During this period Rome was growing very rapidly, and in the fever of speculative development, some construction companies were going bankrupt, leaving unfinished building projects which quickly attracted squatters. One such development, which stood in the San Lorenzo district, was rescued by a group of wealthy bankers who undertook a basic restoration, dividing larger apartments into small units for impoverished working families. With parents out at work all day, the younger children wreaked havoc on the newly-completed buildings. This prompted the developers to approach Dr Montessori to provide ways of occupying the children during the day to prevent further damage to the premises.

Montessori grasped the opportunity of working with normal children and bringing some of the educational materials she had developed at the Orthophrenic School, she established her first Casa dei Bambini or ‘Children’s House’, which opened on the January 6, 1907. A small opening ceremony was organised where few had any expectations for the project. Montessori felt differently. “I had a strange feeling which made me announce emphatically that here was the opening of an undertaking of which the whole world would one day speak.” [3]

She put many different activities and other materials into the children’s environment and kept only those that engaged them. What Montessori came to realise was that children who were placed in an environment where activities were designed to support their natural development had the power to educate themselves. She was later to refer to this as auto-education. In 1914 she wrote, “I did not invent a method of education, I simply gave some little children a chance to live”.

By the autumn of 1908 there were five Case dei Bambini operating, four in Rome and one in Milan. Children in a Casa dei Bambini made extraordinary progress. Soon 5-year-olds were reading and writing. News of Montessori’s new approach spread rapidly.  Visitors came to see for themselves how she was achieving the results. Within a year the Italian-speaking part of Switzerland began transforming its kindergartens into Case dei Bambini, and the spread of the new educational approach began.

In the summer of 1909, Dr. Montessori trained her first 100 students. Her notes became her first book, published that same year in Italy.  In 1912, it was translated to English as The Montessori Method, reaching second place on the U.S. nonfiction bestseller list. Soon it was translated into 20 different languages. It is a major influence in the field of education.

On December 20, 1912 her mother died at the age of 72. Maria was deeply affected by this event.  The next year, she brought her 14-year-old son, Mario, to live with her in Rome.

The Montessori Method expanded through Montessori societies, training programs, and schools all over the world.  Dr. Montessori travelled and spoke around the world about this new way of educating children. Montessori gave up her other commitments and devoted herself entirely to spreading the approach she had developed. Much of the expansion, however, was distorted by World War I.

After spending time in the USA, in 1917 Montessori moved to Barcelona, Spain along with Mario and his first wife, Helen Christy. She started school called Seminari-Laboratori de Pedagogiá. Her four grandchildren were born there: two boys, Mario Jr and Rolando, and two girls, Marilena and Renilde. Renilde, her youngest grandchild, was until very recently the General Secretary and then President of the Association Montessori Internationale, the organisation set up by Maria Montessori in 1929 to continue her work.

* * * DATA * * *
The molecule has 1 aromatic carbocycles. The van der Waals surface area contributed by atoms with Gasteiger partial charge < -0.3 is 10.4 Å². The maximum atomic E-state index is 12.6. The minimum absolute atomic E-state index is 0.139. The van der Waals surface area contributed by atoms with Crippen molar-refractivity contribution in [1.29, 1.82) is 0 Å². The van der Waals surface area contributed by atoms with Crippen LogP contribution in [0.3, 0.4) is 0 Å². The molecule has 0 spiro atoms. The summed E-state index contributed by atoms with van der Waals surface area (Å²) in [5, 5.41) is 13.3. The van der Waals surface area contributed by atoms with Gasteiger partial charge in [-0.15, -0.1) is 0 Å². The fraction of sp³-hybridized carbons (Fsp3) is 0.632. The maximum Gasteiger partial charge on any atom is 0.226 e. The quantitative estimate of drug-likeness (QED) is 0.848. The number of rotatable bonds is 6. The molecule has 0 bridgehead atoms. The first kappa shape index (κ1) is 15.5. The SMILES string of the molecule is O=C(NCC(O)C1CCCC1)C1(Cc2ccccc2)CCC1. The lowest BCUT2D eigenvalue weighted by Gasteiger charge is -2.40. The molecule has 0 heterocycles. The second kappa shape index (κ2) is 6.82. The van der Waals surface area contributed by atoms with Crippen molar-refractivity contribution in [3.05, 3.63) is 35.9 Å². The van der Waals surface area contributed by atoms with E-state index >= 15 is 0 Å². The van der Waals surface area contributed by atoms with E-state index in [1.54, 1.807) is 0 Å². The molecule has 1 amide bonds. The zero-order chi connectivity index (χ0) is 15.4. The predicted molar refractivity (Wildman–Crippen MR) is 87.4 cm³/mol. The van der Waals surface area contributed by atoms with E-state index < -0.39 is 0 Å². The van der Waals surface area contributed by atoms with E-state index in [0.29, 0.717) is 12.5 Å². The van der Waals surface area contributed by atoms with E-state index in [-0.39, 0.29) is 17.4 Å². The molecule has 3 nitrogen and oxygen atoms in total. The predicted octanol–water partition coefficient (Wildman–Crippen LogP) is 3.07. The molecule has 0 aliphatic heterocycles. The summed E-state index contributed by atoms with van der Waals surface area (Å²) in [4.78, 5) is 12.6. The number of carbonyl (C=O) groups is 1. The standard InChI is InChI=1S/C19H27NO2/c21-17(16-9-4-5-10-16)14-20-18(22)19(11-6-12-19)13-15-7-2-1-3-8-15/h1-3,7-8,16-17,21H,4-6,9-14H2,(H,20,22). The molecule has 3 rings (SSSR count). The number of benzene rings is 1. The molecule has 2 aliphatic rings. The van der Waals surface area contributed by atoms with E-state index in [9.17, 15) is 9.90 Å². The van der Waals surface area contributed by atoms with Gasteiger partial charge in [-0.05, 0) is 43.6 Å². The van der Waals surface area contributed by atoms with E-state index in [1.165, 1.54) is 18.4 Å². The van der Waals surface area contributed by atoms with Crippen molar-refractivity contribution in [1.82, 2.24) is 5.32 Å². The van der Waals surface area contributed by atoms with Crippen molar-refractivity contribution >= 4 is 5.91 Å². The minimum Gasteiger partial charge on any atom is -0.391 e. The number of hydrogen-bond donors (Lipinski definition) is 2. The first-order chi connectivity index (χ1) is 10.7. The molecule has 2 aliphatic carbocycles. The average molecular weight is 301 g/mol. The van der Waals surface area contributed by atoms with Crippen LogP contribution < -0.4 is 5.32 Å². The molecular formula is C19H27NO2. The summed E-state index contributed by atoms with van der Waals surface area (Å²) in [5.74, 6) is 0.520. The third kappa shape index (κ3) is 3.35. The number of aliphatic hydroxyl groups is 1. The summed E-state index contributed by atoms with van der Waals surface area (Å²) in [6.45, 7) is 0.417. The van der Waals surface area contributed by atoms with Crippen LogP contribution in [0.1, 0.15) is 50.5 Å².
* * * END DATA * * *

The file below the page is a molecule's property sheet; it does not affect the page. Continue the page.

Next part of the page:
Montessori nursed an ambition to create a permanent center for research and development into her approach for early-childhood education.  Unfortunately, the rise of fascism in Europe challenged the spread of the Montessori Method in Europe. By 1933, all Montessori Schools in Germany had been closed and an effigy of her was burned above a bonfire of her books in Berlin. In the same year, after Montessori refused to cooperate with Mussolini’s plans to incorporate Italian Montessori schools into the fascist youth movement, he closed them all down. The outbreak of civil war in Spain forced the family to abandon their home in Barcelona.  They sailed to England in the summer of 1936. From England the refugees travelled to the Netherlands to stay in the family home of Ada Pierson, the daughter of a Dutch banker. Mario, by now estranged from his first wife, was later to marry Ada.

In 1939, Mario and Maria Montessori embarked on a journey to India to give a 3-month training course in Madras (Chennai) followed by a lecture tour.  They stayed in India for 7 years. With the outbreak of war, as Italian citizens, Mario was interned and Maria Montessori was put under house arrest. She spent the summer in the rural hill station of Kodaikanal.  This experience guided her thinking towards the nature of the relationships among all living things, a theme she was to develop until the end of her life.  It became known as cosmic education, an approach for children aged 6 to 12.  During her time in India, Maria Montessori met Mahatma Gandhi, Jawaharlal Nehru, and Rabindranath Tagore. On her 70th birthday, she requested the Indian government to release and restore her son Mario to her.  Her wish was granted and together they trained over a thousand Indian teachers in the Montessori Method.

In 1946, they returned to the Netherlands and to the grandchildren who had spent the war years in the care of Ada Pierson. In 1947, at the age of 76, Montessori addressed UNESCO on the theme of “Education and Peace”.

In 1949, she received the first of three nominations for the Nobel Peace Prize. Her last public engagement was in London in 1951 when she attended the 9th International Montessori Congress.

On May 6, 1952, at the holiday home of the Pierson family in the Netherlands, Dr. Maria Montessori passed away in the company of her son, Mario, to whom she bequeathed the legacy of her work.

[1]Julia Maria, “’Le Feminisme Italien: entrevue avec Mlle. Montessori”,  L’Italie, Rome, August 16, 1896. Quoted in Rita Kramer, Maria Montessori: A Biography (Chicago 1976), p. 52.

[2]Maria Montessori, Pedagogical Anthropology (New York 1913), p. 17. Quoted in Kramer, p. 98.

[3]E.M. Standing, Maria Montessori: Her Life and Work (New York 1984), p. 38.